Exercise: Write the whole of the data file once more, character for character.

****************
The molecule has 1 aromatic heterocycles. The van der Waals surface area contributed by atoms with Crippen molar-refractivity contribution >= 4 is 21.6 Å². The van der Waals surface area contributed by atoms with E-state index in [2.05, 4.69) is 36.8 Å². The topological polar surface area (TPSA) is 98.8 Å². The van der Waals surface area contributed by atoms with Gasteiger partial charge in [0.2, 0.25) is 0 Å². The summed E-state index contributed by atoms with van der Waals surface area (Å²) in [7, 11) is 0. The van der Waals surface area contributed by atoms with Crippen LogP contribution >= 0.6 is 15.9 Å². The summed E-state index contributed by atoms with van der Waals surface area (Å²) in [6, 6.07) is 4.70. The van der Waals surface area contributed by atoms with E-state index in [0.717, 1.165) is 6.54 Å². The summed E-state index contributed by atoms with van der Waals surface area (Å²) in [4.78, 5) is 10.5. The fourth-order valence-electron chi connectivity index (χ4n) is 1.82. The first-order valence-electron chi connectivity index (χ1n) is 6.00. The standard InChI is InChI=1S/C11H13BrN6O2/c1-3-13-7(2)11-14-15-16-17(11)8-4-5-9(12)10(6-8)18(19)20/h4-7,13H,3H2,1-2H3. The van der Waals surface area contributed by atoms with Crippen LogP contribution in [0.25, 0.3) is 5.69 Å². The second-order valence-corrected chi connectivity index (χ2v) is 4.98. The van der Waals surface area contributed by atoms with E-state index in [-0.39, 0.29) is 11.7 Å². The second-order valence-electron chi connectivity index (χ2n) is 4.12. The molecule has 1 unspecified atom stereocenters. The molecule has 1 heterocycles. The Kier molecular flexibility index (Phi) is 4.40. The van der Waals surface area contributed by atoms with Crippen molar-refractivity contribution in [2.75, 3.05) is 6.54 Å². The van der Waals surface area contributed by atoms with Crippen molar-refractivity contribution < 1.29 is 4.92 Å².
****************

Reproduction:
The molecule has 1 aromatic heterocycles. The van der Waals surface area contributed by atoms with Crippen molar-refractivity contribution >= 4 is 21.6 Å². The van der Waals surface area contributed by atoms with E-state index in [2.05, 4.69) is 36.8 Å². The topological polar surface area (TPSA) is 98.8 Å². The van der Waals surface area contributed by atoms with Gasteiger partial charge in [0.2, 0.25) is 0 Å². The summed E-state index contributed by atoms with van der Waals surface area (Å²) in [7, 11) is 0. The van der Waals surface area contributed by atoms with Crippen LogP contribution >= 0.6 is 15.9 Å². The summed E-state index contributed by atoms with van der Waals surface area (Å²) in [6, 6.07) is 4.70. The van der Waals surface area contributed by atoms with E-state index in [0.717, 1.165) is 6.54 Å². The summed E-state index contributed by atoms with van der Waals surface area (Å²) in [4.78, 5) is 10.5. The fourth-order valence-electron chi connectivity index (χ4n) is 1.82. The first-order valence-electron chi connectivity index (χ1n) is 6.00. The standard InChI is InChI=1S/C11H13BrN6O2/c1-3-13-7(2)11-14-15-16-17(11)8-4-5-9(12)10(6-8)18(19)20/h4-7,13H,3H2,1-2H3. The van der Waals surface area contributed by atoms with Crippen LogP contribution in [0.25, 0.3) is 5.69 Å². The second-order valence-corrected chi connectivity index (χ2v) is 4.98. The van der Waals surface area contributed by atoms with E-state index in [-0.39, 0.29) is 11.7 Å². The second-order valence-electron chi connectivity index (χ2n) is 4.12. The molecule has 1 unspecified atom stereocenters. The molecule has 1 heterocycles. The Kier molecular flexibility index (Phi) is 4.40. The van der Waals surface area contributed by atoms with Crippen molar-refractivity contribution in [2.75, 3.05) is 6.54 Å². The van der Waals surface area contributed by atoms with Crippen molar-refractivity contribution < 1.29 is 4.92 Å².